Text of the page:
Urmas Sõõrumaa, the president of the Estonian Olympic Committee, thanked
the Bank of Estonia and Omniva, which have been honouring the Olympic tradition
for decades. “Our cooperation celebrates the importance of sport in society.
The Olympic games reveal how people is perceived in the international arena.
I would like to thank the artists behind the coin and the postage stamp, who
captured our emotions in this form. While the postage stamp issued before the
PyeongChang Olympics depicted a speed-skater, which was a good omen of sorts,
this year’s Tokyo stamp makes me sense a whiff of combined track and field
events. We will keep our fingers crossed
and hope that these predictions come true!”
His Excellency Mr. Hajime Kitaoka, Ambassador of Japan to the Republic of Estonia, said that as a representative of Japan, the country to host the Olympic games, he was sincerely pleased Estonia had such a tradition. “I am pleased to see Estonians’ kind attitude to the Olympic games. This year, the Olympic games are rather unusual which means that Japan has to organise the Olympic games in extraordinary conditions. But Japan sees it as a challenge!” Mr. Kitaoka assured.
Triin Heimann, who designed the postage stamp, drew inspiration from Japanese nature, culture, and also environmental awareness. “The Japanese Olympic Committee decided to make the Olympic medals from recycled electronic devices, and such care for the environment made colours in my head move. This was what became the inspiration for the green leaf behind the javelin thrower, which is also a reference to the debut appearance of surfing at the Olympics. Why is a javelin thrower depicted on the stamp? Because javelin is my favourite sport.”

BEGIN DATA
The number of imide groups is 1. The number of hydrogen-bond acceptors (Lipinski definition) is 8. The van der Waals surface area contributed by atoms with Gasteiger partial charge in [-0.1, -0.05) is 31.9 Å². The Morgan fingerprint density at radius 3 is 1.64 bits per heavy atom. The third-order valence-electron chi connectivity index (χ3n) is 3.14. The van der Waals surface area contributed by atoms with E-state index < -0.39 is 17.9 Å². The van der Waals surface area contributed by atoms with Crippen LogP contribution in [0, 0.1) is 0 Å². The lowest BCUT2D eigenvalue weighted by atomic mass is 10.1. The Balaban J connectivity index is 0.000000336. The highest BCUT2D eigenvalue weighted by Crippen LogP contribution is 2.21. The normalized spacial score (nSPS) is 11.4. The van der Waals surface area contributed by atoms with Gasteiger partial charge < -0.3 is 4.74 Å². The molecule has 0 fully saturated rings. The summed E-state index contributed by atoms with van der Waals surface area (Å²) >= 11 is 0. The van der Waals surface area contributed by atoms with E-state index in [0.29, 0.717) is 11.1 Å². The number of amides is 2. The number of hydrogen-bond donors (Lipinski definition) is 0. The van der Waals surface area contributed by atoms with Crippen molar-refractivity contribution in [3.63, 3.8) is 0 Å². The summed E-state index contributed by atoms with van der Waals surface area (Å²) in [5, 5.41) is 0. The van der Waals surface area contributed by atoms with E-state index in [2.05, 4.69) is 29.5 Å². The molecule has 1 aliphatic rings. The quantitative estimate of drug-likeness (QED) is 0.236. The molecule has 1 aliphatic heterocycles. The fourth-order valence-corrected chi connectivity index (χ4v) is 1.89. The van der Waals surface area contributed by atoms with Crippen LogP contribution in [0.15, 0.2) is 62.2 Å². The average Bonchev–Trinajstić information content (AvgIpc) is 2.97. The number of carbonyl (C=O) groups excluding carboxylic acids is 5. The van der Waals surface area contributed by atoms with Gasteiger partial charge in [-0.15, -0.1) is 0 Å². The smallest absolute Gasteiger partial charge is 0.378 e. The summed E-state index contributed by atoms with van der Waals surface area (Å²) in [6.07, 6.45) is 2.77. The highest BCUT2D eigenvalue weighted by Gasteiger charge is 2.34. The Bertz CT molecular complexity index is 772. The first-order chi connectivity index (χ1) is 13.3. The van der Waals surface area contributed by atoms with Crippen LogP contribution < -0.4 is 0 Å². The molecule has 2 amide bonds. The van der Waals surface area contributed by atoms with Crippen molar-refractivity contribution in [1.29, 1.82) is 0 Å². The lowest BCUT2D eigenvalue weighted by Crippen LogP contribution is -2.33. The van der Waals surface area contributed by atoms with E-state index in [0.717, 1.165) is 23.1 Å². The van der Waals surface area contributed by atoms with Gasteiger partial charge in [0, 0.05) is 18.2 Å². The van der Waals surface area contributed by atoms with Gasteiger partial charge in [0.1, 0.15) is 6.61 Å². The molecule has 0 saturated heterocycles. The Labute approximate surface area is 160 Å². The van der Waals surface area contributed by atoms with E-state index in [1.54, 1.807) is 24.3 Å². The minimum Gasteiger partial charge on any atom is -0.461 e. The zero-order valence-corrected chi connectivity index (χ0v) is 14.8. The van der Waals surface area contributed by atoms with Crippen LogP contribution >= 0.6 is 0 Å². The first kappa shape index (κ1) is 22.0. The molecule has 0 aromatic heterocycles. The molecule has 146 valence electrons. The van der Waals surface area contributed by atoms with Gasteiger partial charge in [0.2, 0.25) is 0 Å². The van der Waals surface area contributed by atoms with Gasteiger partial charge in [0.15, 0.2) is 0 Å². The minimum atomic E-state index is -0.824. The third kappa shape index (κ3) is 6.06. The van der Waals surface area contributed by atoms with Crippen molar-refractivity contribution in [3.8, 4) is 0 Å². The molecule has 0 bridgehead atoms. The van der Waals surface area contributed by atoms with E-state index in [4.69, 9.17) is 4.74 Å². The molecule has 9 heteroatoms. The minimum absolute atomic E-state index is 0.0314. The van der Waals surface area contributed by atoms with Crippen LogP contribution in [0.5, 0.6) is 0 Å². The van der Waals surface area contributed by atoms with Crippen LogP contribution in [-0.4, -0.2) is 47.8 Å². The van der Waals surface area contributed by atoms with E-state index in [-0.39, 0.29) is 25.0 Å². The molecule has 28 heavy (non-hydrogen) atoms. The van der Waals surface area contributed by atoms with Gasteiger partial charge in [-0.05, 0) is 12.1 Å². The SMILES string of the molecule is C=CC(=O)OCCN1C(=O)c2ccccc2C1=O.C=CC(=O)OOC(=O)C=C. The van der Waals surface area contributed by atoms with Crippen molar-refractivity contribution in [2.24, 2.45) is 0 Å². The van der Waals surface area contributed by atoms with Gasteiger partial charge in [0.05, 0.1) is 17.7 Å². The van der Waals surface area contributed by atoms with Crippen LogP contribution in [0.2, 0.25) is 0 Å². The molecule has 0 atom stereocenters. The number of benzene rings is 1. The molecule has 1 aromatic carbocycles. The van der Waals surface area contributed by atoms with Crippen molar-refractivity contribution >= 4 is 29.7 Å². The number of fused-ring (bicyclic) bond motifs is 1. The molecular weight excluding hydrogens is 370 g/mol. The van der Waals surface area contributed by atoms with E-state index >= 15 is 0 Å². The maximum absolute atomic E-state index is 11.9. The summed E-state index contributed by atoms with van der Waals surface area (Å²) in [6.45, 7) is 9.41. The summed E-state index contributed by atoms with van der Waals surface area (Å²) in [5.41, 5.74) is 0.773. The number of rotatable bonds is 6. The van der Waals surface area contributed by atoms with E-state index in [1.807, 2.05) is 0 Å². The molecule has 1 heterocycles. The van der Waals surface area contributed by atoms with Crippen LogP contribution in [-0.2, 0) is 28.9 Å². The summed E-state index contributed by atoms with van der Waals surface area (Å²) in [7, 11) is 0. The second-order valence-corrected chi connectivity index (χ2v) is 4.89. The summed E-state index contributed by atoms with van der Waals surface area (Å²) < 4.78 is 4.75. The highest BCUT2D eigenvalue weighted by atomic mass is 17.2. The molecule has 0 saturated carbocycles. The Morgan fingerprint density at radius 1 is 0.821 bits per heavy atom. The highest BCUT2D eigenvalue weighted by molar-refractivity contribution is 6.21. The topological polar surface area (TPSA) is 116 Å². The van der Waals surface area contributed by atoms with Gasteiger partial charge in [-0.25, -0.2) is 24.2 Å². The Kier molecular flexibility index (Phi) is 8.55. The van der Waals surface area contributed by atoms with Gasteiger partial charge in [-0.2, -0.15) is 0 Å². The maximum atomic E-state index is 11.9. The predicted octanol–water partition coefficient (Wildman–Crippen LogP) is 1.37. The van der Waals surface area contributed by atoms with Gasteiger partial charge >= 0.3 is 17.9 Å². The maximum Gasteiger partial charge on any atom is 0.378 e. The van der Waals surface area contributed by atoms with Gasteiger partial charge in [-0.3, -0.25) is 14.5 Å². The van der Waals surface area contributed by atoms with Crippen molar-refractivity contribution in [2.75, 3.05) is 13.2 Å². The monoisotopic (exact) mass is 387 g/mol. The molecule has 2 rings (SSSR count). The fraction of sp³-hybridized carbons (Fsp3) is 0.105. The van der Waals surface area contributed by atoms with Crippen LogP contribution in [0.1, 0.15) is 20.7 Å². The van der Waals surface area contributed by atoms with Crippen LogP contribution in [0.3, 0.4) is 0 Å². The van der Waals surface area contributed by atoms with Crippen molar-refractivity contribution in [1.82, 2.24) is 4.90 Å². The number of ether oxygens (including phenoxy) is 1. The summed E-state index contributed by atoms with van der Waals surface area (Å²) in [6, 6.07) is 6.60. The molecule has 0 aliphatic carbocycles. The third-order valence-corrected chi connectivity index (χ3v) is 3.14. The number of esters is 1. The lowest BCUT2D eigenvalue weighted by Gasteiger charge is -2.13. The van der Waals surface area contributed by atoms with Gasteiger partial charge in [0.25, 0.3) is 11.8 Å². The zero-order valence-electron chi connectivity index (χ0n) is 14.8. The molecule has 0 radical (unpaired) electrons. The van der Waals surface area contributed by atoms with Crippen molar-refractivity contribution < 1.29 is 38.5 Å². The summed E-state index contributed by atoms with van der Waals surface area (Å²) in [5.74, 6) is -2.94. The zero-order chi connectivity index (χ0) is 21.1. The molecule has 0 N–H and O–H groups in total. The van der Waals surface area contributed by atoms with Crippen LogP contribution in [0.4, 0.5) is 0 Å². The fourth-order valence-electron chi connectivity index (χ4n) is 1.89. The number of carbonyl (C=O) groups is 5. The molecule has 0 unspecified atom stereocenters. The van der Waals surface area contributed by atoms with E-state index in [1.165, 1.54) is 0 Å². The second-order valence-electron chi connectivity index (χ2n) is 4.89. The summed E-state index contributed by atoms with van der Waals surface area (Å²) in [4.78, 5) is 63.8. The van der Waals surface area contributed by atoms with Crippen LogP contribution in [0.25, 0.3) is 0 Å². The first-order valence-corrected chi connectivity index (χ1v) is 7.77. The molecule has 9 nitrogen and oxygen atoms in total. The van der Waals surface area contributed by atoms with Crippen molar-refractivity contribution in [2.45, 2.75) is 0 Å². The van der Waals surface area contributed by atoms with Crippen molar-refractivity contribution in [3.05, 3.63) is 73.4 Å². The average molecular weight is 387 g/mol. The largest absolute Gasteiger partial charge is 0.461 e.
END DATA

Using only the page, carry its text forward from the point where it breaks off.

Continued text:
The quantity of the postage stamps dedicated to the Tokyo Olympic is 30,000 pieces, and its denomination of € 1.90 is the same as the international standard letter charge.
Ander Avila, who designed the silver coin, says coin design entered his life after a seminar years ago. “I was waiting for a theme, and when I heard about the Tokyo Olympics coin design competition, I decided to enter. Japan has always been dear to me as a graphic designer. One perfect example is the 1964 Tokyo Olympics poster: it is impossible to add or remove a single component. At the creative stage, I was overcome by indecision and actually designed two coins, both of which made it to the top three. There is an Easter egg in the image on the coin declared as the winner; namely, the logo of the Estonian Olympic Committee features a symbolic representation of the Olympic flame, and the NOC logo at the foot of Mount Fuji is a reference to the fact that Fuji is a volcano.”
The mintage of the silver coin is 3000 pieces, and one coin of the denomination of 8 euros can be purchased for 45 euros. The risk of the coronavirus spreading is still high in Estonia, so the coins may only be bought in Omniva’s online store. Post offices and the shop of the Museum of the Bank of Estonia will not be selling the commemorative coins this time. The coins went on sale in the online store on Wednesday, 26 May, at 12.00. One buyer can purchase up to 10 coins at a time, and coins cannot be ordered in advance before the sale opens.
The Games of the XXXII Olympiad are scheduled to be held in Tokyo, the capital of Japan, from 23 July to 8 August. As a sovereign country, Estonia is taking part in Summer Olympic games for the 13th time. The first Estonian to have won an Olympic medal was wrestler Martin Klein, who competed in the team of the Russian Empire in Stockholm in 1912. The first athlete to have secured an Olympic medal for the independent Republic of Estonia was weightlifter Alfred Neuland in Antwerp in 1920. The country’s total Olympic medal count comprises 26 gold, 22 silver and 29 bronze medals.